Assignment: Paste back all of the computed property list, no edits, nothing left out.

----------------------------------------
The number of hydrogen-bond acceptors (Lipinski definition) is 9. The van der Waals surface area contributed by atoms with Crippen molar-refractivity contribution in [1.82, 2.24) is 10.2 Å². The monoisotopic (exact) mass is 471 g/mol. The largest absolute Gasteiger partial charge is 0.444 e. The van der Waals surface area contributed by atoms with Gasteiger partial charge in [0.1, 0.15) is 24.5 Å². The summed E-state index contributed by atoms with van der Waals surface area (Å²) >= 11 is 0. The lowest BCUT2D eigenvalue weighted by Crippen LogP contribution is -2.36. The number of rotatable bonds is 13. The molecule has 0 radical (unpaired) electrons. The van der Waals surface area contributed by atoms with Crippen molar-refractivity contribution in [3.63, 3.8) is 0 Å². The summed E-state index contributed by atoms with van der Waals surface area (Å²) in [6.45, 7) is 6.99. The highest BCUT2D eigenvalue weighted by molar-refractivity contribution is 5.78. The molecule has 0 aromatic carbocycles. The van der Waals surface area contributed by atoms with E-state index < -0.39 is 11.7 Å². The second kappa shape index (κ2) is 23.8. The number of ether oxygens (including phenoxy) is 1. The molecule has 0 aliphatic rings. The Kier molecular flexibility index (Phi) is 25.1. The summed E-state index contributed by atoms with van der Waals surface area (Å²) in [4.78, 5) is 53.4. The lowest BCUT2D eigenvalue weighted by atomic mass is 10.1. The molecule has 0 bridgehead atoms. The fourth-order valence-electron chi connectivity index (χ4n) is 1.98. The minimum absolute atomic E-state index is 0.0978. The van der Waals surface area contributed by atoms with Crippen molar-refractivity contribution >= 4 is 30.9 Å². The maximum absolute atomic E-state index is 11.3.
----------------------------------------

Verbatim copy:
The number of hydrogen-bond acceptors (Lipinski definition) is 9. The van der Waals surface area contributed by atoms with Crippen molar-refractivity contribution in [1.82, 2.24) is 10.2 Å². The monoisotopic (exact) mass is 471 g/mol. The largest absolute Gasteiger partial charge is 0.444 e. The van der Waals surface area contributed by atoms with Gasteiger partial charge in [0.1, 0.15) is 24.5 Å². The summed E-state index contributed by atoms with van der Waals surface area (Å²) >= 11 is 0. The lowest BCUT2D eigenvalue weighted by Crippen LogP contribution is -2.36. The number of rotatable bonds is 13. The molecule has 0 radical (unpaired) electrons. The van der Waals surface area contributed by atoms with Crippen molar-refractivity contribution in [3.63, 3.8) is 0 Å². The summed E-state index contributed by atoms with van der Waals surface area (Å²) in [6.45, 7) is 6.99. The highest BCUT2D eigenvalue weighted by molar-refractivity contribution is 5.78. The molecule has 0 aromatic carbocycles. The van der Waals surface area contributed by atoms with E-state index < -0.39 is 11.7 Å². The second kappa shape index (κ2) is 23.8. The number of ether oxygens (including phenoxy) is 1. The molecule has 0 aliphatic rings. The Kier molecular flexibility index (Phi) is 25.1. The summed E-state index contributed by atoms with van der Waals surface area (Å²) in [4.78, 5) is 53.4. The lowest BCUT2D eigenvalue weighted by atomic mass is 10.1. The molecule has 0 bridgehead atoms. The fourth-order valence-electron chi connectivity index (χ4n) is 1.98. The minimum absolute atomic E-state index is 0.0978. The van der Waals surface area contributed by atoms with Crippen molar-refractivity contribution >= 4 is 30.9 Å². The maximum absolute atomic E-state index is 11.3.